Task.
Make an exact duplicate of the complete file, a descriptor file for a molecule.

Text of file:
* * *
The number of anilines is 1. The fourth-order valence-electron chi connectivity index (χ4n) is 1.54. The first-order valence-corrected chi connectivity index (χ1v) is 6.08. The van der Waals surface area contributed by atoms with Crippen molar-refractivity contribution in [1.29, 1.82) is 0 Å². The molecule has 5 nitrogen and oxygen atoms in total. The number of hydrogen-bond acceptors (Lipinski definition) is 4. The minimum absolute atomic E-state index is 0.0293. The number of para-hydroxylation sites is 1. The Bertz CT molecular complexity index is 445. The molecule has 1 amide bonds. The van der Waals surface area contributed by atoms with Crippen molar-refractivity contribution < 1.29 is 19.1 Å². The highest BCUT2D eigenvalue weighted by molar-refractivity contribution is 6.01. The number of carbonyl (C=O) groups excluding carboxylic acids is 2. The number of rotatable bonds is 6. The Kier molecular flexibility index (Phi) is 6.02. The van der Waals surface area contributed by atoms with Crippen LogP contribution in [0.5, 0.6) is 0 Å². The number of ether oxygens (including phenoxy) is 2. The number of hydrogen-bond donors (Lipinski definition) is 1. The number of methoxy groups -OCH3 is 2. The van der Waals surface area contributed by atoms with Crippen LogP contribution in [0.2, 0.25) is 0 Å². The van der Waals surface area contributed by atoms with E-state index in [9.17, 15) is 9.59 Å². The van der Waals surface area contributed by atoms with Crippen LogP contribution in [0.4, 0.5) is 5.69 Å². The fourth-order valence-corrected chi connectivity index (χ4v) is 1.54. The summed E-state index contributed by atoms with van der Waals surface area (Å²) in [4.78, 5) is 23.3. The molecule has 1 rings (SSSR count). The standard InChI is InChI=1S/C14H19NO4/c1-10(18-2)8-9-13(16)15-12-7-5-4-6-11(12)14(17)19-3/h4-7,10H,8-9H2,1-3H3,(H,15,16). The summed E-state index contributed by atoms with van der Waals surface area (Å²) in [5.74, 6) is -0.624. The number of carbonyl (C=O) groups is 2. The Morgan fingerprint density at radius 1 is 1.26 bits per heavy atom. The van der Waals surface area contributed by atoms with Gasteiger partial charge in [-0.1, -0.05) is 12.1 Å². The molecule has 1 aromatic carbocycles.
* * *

The number of anilines is 1. The fourth-order valence-electron chi connectivity index (χ4n) is 1.54. The first-order valence-corrected chi connectivity index (χ1v) is 6.08. The van der Waals surface area contributed by atoms with Crippen molar-refractivity contribution in [1.29, 1.82) is 0 Å². The molecule has 5 nitrogen and oxygen atoms in total. The number of hydrogen-bond acceptors (Lipinski definition) is 4. The minimum absolute atomic E-state index is 0.0293. The number of para-hydroxylation sites is 1. The Bertz CT molecular complexity index is 445. The molecule has 1 amide bonds. The van der Waals surface area contributed by atoms with Crippen molar-refractivity contribution < 1.29 is 19.1 Å². The highest BCUT2D eigenvalue weighted by molar-refractivity contribution is 6.01. The number of carbonyl (C=O) groups excluding carboxylic acids is 2. The number of rotatable bonds is 6. The Kier molecular flexibility index (Phi) is 6.02. The van der Waals surface area contributed by atoms with Crippen LogP contribution in [0.5, 0.6) is 0 Å². The number of ether oxygens (including phenoxy) is 2. The number of hydrogen-bond donors (Lipinski definition) is 1. The number of methoxy groups -OCH3 is 2. The van der Waals surface area contributed by atoms with Crippen LogP contribution in [0.2, 0.25) is 0 Å². The van der Waals surface area contributed by atoms with E-state index in [9.17, 15) is 9.59 Å². The van der Waals surface area contributed by atoms with Crippen LogP contribution in [0.4, 0.5) is 5.69 Å². The fourth-order valence-corrected chi connectivity index (χ4v) is 1.54. The summed E-state index contributed by atoms with van der Waals surface area (Å²) in [4.78, 5) is 23.3. The molecule has 1 rings (SSSR count). The standard InChI is InChI=1S/C14H19NO4/c1-10(18-2)8-9-13(16)15-12-7-5-4-6-11(12)14(17)19-3/h4-7,10H,8-9H2,1-3H3,(H,15,16). The summed E-state index contributed by atoms with van der Waals surface area (Å²) in [5.74, 6) is -0.624. The number of carbonyl (C=O) groups is 2. The Morgan fingerprint density at radius 1 is 1.26 bits per heavy atom. The van der Waals surface area contributed by atoms with Gasteiger partial charge in [-0.1, -0.05) is 12.1 Å². The molecule has 1 aromatic carbocycles.